Video Ideas: Incidental Findings

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Incidental Findings

Incidental genomic findings – unexpected genetic changes that have important medical or social implications unrelated to the reason for testing

While the development of new genomic technologies offers the promise of identifying mutations that underlie many diseases, this same technology is also likely to uncover many unexpected genetic changes that have important medical or social implications unrelated to the disease for which the testing was obtained. Such findings not only have implications for the person being tested, but also potentially for their family members.

• What should be done with these unexpected findings?

• What are the public, parental, ethical and medical perspectives?

Historical Example: a genetic test is performed (e.g. for cystic fibrosis) and unexpectedly a child’s father is revealed not to be the biological father. Typically a genetic counsellor will not breach confidentiality in this instance as there is no medical benefit for the father in this circumstance. The potential harm that could be done to the family out-weighs the benefit of his knowing this information. The counsellor may rather reveal the information to the mother and allow her to decide if it should be revealed. However with an unexpected finding that might have medical implications we might feel differently.

Current technology has the potential to magnify these types of incidental findings thousands of times and the likelihood that they will have medical implications is high. Currently there are no clinical guidelines for disclosure or non-disclosure of information found in this way.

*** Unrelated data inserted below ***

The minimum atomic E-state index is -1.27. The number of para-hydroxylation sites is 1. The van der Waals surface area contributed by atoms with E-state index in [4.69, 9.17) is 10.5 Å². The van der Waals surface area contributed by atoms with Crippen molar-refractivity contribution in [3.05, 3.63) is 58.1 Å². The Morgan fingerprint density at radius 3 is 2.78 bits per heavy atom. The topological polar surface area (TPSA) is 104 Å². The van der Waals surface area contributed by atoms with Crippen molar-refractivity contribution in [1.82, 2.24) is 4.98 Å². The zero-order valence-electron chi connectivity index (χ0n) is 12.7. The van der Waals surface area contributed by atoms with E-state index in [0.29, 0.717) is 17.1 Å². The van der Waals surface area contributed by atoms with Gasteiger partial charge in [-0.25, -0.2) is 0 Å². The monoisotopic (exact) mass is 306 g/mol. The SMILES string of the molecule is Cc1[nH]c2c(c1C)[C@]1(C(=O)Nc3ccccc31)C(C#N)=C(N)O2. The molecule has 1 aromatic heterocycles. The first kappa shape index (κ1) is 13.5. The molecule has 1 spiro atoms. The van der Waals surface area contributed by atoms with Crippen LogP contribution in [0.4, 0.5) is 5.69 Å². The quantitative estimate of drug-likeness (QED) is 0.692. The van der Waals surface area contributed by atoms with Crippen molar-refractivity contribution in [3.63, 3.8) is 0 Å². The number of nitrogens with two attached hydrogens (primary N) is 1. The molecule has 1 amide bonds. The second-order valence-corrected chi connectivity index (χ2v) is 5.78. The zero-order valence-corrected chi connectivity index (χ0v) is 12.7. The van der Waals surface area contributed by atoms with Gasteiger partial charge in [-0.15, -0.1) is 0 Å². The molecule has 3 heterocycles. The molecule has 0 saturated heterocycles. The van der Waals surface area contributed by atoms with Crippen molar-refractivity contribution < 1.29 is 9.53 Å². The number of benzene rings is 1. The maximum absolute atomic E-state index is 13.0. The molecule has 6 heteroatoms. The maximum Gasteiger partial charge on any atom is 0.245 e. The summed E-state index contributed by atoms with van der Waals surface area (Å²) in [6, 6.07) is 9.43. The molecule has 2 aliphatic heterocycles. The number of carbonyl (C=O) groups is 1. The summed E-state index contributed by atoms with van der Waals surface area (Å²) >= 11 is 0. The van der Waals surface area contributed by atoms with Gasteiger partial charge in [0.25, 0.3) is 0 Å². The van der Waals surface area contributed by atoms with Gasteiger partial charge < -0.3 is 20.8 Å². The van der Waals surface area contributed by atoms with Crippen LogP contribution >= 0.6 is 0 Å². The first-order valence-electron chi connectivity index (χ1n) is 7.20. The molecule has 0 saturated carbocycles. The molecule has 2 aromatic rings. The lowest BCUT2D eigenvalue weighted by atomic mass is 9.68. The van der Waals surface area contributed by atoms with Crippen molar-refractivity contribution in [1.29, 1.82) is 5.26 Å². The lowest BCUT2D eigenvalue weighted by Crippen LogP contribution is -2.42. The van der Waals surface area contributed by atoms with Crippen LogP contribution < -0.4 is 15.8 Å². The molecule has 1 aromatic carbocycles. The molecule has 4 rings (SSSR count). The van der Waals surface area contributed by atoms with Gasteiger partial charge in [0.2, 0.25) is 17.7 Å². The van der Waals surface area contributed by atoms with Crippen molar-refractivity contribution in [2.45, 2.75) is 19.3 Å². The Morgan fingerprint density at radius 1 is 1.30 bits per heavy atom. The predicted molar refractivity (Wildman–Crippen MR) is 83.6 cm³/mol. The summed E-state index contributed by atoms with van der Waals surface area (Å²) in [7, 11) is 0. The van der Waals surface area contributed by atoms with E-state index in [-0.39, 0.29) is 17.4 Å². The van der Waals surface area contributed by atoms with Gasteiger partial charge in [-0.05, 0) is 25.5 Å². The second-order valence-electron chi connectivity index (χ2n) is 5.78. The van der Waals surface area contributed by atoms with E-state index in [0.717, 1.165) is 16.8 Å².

• Should the scope of duty to disclose should vary depending on “the type of study, clinical significance and reliability of the information?

• What kind of information should be returned?

o Raw sequence (e.g. like providing a book full of incomprehensible letters)?

o Clinically relevant information (what is relevant today versus tomorrow differs)?

o Results with uncertain significance (e.g. we do not yet understand them)?

Some Recent Examples

Miller Syndrome: a rare genetic condition characterized by distinctive craniofacial malformations that occur in association with limb abnormalities. In a research study of 3 families with this condition, a gene responsible for ciliary dyskinesia was found in one family that explained their recurrent lung infections. This was a welcome incidental finding as it helped manage this issue

Array Technology: used to screen a 7 year old girl with an unknown diagnosis for her intellectual disability. Test revealed a deletion of 47 genes on chromosome 17 and several of these genes were responsible for her symptoms. However, another gene responsible for preventing cancer had also been deleted giving her an 80 – 90% lifetime risk of developing cancer.

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